Colorado opened the season 8-2-1 but will need to tread water until Rantanen and Landeskog return. First-line center Nathan MacKinnon is a one-man playmaker who no doubt benefits from having Rantanen and Landeskog and will have to be at his best – and try to stay healthy.

Much like the Blues, though, the Avalanche can’t put the pressure on one player.

”We have a significant amount of players that want more and feel like they’re playing real well,” Avalanche coach Jared Bednar said. ”I’m hoping they strive in situations like this and prove that they can take on a bigger role. … Having everyone dig in and try to step up their game, and make up for the guys that are out of the lineup is an important piece to winning especially if you’re going to try and sustain it over the course of the season.”

Knowing Colorado couldn’t be a one-line team and contend for the Cup, GM Joe Sakic traded for Nazem Kadri and Andre Burakovsky and signed Joonas Donskoi and Pierre-Edouard Bellemare to bolster his forward depth.

”These injuries to top players, that’s not necessarily a bad thing when you’re talking about the landscape of an eight-month season for Colorado,” Sharp said. ”If they have aspirations of going deep in the playoffs, they’re going to need big contributions from everybody. So a little adversity at the start of the year doesn’t hurt anybody.”

It might help the Nashville Predators, Winnipeg Jets and Dallas Stars in the stacked Central Division. Predators center Matt Duchene on Tuesday night returned from a brief absence with a lower-body injury.

LANDESKOG X2

Colorado’s captain isn’t the only injured Landeskog. The horse by the same name was scratched from the upcoming $2 million Breeders’ Cup Sprint.

”Horse always comes first,” Avalanche defenseman and racehorse part-owner Erik Johnson tweeted. ”Bad day for Landeskog human and equine.”

Told of Landeskog’s human namesake also being hurt, trainer Doug O’Neill said, ”Maybe it’s twin pain.”

JOSI DOMINOES

Roman Josi‘s eight-year extension with the Predators worth $9.1 million a season will have a ripple effect on other top pending free agent defensemen like Blues captain Alex Pietrangelo and Boston’s Torey Krug.

Since all three were full-time NHL players beginning in 2013, Josi has 327 points and averaged 25:30 of ice time, Pietrangelo has 284 points and averaged 25:19 and Krug has 294 points and averaged 25:30.

”Every contract is relative when you’re talking about comparable players,” said agent Mark Guy, who represents Pietrangelo. ”Obviously whenever you go through and you sit down and negotiate with a team, players and teams have comparables that they shoot towards, and Josi and Alex are obviously in most people’s minds comparable players.”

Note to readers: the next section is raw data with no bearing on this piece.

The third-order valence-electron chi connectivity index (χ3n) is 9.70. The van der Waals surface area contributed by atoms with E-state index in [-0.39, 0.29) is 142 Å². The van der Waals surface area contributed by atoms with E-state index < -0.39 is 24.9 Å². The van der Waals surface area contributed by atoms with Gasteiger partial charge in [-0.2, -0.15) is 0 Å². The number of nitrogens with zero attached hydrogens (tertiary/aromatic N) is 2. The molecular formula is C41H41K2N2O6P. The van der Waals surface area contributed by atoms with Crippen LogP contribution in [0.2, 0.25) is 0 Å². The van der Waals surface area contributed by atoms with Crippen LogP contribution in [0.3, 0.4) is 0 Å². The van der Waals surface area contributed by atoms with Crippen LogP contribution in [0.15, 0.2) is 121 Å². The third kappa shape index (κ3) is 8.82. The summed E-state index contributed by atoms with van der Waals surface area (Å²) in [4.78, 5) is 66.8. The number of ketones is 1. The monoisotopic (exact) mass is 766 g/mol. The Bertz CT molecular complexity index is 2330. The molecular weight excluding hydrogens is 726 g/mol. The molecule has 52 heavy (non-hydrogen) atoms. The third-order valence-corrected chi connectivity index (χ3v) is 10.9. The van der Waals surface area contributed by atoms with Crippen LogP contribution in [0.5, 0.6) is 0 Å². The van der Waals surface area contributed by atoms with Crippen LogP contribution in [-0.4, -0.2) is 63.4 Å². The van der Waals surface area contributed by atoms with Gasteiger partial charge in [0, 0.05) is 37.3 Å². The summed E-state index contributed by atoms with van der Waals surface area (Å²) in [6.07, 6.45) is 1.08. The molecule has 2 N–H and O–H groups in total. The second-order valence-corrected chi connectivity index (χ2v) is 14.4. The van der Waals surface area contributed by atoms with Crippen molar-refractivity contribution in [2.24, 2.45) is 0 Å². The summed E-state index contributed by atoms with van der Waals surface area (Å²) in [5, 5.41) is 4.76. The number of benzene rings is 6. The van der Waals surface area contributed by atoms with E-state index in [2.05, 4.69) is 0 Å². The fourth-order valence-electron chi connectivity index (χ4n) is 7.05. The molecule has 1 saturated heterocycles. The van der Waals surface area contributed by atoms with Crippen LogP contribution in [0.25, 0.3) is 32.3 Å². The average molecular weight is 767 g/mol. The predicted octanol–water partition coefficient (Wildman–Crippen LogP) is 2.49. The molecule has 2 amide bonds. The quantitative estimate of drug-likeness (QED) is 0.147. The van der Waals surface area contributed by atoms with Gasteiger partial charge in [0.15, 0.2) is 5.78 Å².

The Buzzer: Draisaitl takes over league lead in goals, points

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Three Stars

1. Leon Draisaitl, Edmonton Oilers. He is doing his best to show that his 50-goal, 100-point season from a year ago was no fluke. With two goals and an assist in the Oilers’ 4-1 win over the Columbus Blue Jackets on Wednesday night Draisaitl is now tied for the league lead in goals (12, along with Boston’s David Pastrnak) and is in sole possession of the top spot in points with 25. If you like to have fun with early season “on pace for” numbers those put him on track for 70 goals and 145 points over 82 games. Obviously he will slow down at some point, but what a start for the Oilers and their top forwards.

2. Brock Boeser, Vancouver Canucks. An absolutely massive game for the Canucks’ top young players as they crushed the Los Angeles Kings — again — this season. Boeser was the big star on the night with three goals and an assist in the win. He is now up to seven goals and 14 total points this season. Boeser, Elias Pettersson, and Quinn Hughes give the Canucks quite a trio of young stars to build around, and they all shined on Wednesday.

3. Jonathan Huberdeau, Florida Panthers. With eight minutes to play in regulation the Panthers found themselves trailing by two goals in Colorado. It was at that point that their stars took over. Aleksander Barkov scored his first goal of the season to bring the Panthers to within one, and then Huberdeau tied it with 1:30 to play and the goalie pulled for an extra attacker. As if that was not enough, Huberdeau won it just 29 seconds into overtime to give the Panthers a huge two points. The Panthers have earned at least a point in nine of their past 10 games.